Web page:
Suppose that in a study of a qualitative trait, a candidate region/gene is evaluated with *K*+ 1 tightly linked markers, and that *N* nuclear families are sampled with a variable number of affected offspring in each family. A haplotype can be represented as a vector *H*= (*h*_{1} , … , *h*_{K+1}), here *h*_{k}∈{1, … , *t*_{k}} labels the *t*_{k} alleles at marker *k*, 1 ≤*k*≤*K*+ 1. The null hypothesis we wish to test is that there is no linkage or no association between the considered candidate region and the disease susceptibility locus. More specifically, assuming a disease-susceptibility locus with two alleles *D* and *d*, “no linkage” means that there is no linkage between the disease-susceptibility locus and any one of the *K*+ 1 markers considered. For “no association”, when there is no population stratification, it is expected that for any haplotype h, Pr(*D*, **h**) = Pr(*D*) Pr(**h**), where Pr(*D*, **h**), is the probability of a chromosome having both *D* and h, Pr(*D*) and Pr(**h**) are the disease allele and haplotype frequencies in the considered population. When population stratification exists, “no association” means: there is no association in any of subpopulations from which families are collected (Monks & Kaplan, 2000).

#### Known Phase Information

Here it is assumed that for each sampled family we know all four parental haplotypes, and how they are transmitted to their affected offspring. Suppose there are *N* sampled nuclear families. For the *n* th family, 1 ≤*n*≤*N*, we denote the two haplotypes of the father as (*H*_{2n−1}(1), *H*_{2n−1}(2)), and two from the mother as (*H*_{2n}(1), *H*_{2n}(2)). In the following discussion, all 2*N* pairs of parental haplotypes are denoted by **F**={(*H*_{i} (1), *H*_{i} (2)), *i*= 1, … , 2*N*}. For the *i* th parental haplotype pair (*H*_{i} (1), *H*_{i} (2)), the transmission status to the affected children can be summarized as transmission frequencies (δ_{i} (1), δ_{i} (2)), where δ_{i} (1) (or δ_{i} (2)) is the proportion of affected children receiving haplotype *H*_{i} (1) (or *H*_{i} (2)). For example, if (*H*_{i} (1), *H*_{i} (2)) is from a parent of a nuclear family with three affected offspring, *H*_{i} (1) is transmitted to one affected child, and *H*_{i} (2) is inherited by the other two, then δ_{i} (1) = 1/3, and δ_{i} (2) = 2/3. For a parent of a nuclear family with one affected offspring, its δ_{i} (1) or δ_{i} (2) is 0. Also we always have δ_{i} (1) +δ_{i} (2) = 1.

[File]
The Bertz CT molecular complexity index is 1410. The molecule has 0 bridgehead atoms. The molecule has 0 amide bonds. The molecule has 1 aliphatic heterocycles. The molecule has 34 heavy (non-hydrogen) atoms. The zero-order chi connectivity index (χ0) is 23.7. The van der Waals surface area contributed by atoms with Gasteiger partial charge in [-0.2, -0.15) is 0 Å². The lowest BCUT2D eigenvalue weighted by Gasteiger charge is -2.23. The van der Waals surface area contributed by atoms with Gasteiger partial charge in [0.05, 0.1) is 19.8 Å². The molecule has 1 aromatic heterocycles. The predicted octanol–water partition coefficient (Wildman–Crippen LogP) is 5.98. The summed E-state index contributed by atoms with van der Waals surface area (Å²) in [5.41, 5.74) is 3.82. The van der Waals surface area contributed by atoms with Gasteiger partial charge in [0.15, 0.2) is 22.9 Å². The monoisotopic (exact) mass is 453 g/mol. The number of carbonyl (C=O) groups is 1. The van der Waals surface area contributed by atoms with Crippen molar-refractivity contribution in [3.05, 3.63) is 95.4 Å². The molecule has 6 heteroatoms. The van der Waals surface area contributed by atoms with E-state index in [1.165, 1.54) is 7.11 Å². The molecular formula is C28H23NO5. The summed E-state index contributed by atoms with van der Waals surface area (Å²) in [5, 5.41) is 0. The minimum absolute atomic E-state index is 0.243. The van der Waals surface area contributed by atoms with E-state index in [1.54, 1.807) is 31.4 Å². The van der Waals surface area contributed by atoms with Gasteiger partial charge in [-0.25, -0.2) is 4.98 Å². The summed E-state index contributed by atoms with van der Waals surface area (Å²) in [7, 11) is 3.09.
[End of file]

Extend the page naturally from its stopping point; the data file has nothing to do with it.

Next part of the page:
Under the null hypothesis of no linkage or no association, Zhang *et al.* (2003) proved that *H*_{i} (1) and *H*_{i} (2) have the same probability of being transmitted to an affected child. Thus, under the null hypothesis, haplotype similarity in transmitted haplotypes would be around the same level as that in non-transmitted haplotypes. Under the alternative where the disease-susceptibility locus falls into the considered region, and there are disproportionately large clusters of transmitted haplotypes which inherit the mutation from relatively few common founders, those transmitted haplotypes are apt to exhibit more allele sharing than non-transmitted haplotypes do at markers near the mutation locus. This is the rationale for TDT analyses based on haplotype similarity comparison. This type of analysis depends on a pair-wise similarity metric λ_{k} (**a**, **b**), which measures the similarity between any given pair of haplotypes **a** and **b** around the sub-interval between markers *k* and *k*+ 1, with 1 ≤*k*≤*K*.

There are a number of ways of defining the pair-wise similarity metric λ_{k} (**a**, **b**).Tzeng *et al.* (2003) gave a summary of them. For example, Bourgain *et al.* (2000) use the “identity length measure”, which is the length of the contiguous region around a focal point over which the two haplotypes are IBS (identical by state). In this paper, we use the “weighted similarity measure” of Yu *et al.* (2004a) as the similarity metric. Comparing this to other commonly used similarity metrics, Yu *et al*. (2004b) demonstrated through simulations the power advantage of using such a similarity metric in the context of population-based case control studies. The weighed similarity measure can be defined as

where λ^{L}_{k} (**a**, **b**) and λ^{R}_{k} (**a**, **b**) measure similarity to the left and right of the considered focal point through the maximum consecutive matching length. Specifically, we set λ^{R}_{k} (**a**, **b**) = 0 if *a*_{k+1}≠*b*_{k+1}, and

Here *I*^{R}_{k}={*k*+ 1, *k*+ 2, …} is the largest set of contiguous marker labels for which haplotypes **a** and **b** share the same allele. The weights *w*^{R}_{i} are chosen to favor IBS in rare alleles more than in common alleles, and are defined as

Here *A*_{i} is the allele at marker *i* on a randomly selected haplotype from the population. We estimate those probabilities based on non-transmitted haplotypes. λ^{L}_{k} (**a**, **b**) is defined similarly. If we let all *w*^{L}_{i}, *i*∈*I*^{L}_{k} and *w*^{R}_{i}, *i*∈*I*^{R}_{k} equal 1, then λ_{k} (**a**, **b**) is the number of consecutive IBS markers around the considered sub-interval, which is very similar to the identity length measure (Bourgain *et al.* 2000) if we assume markers are evenly spaced.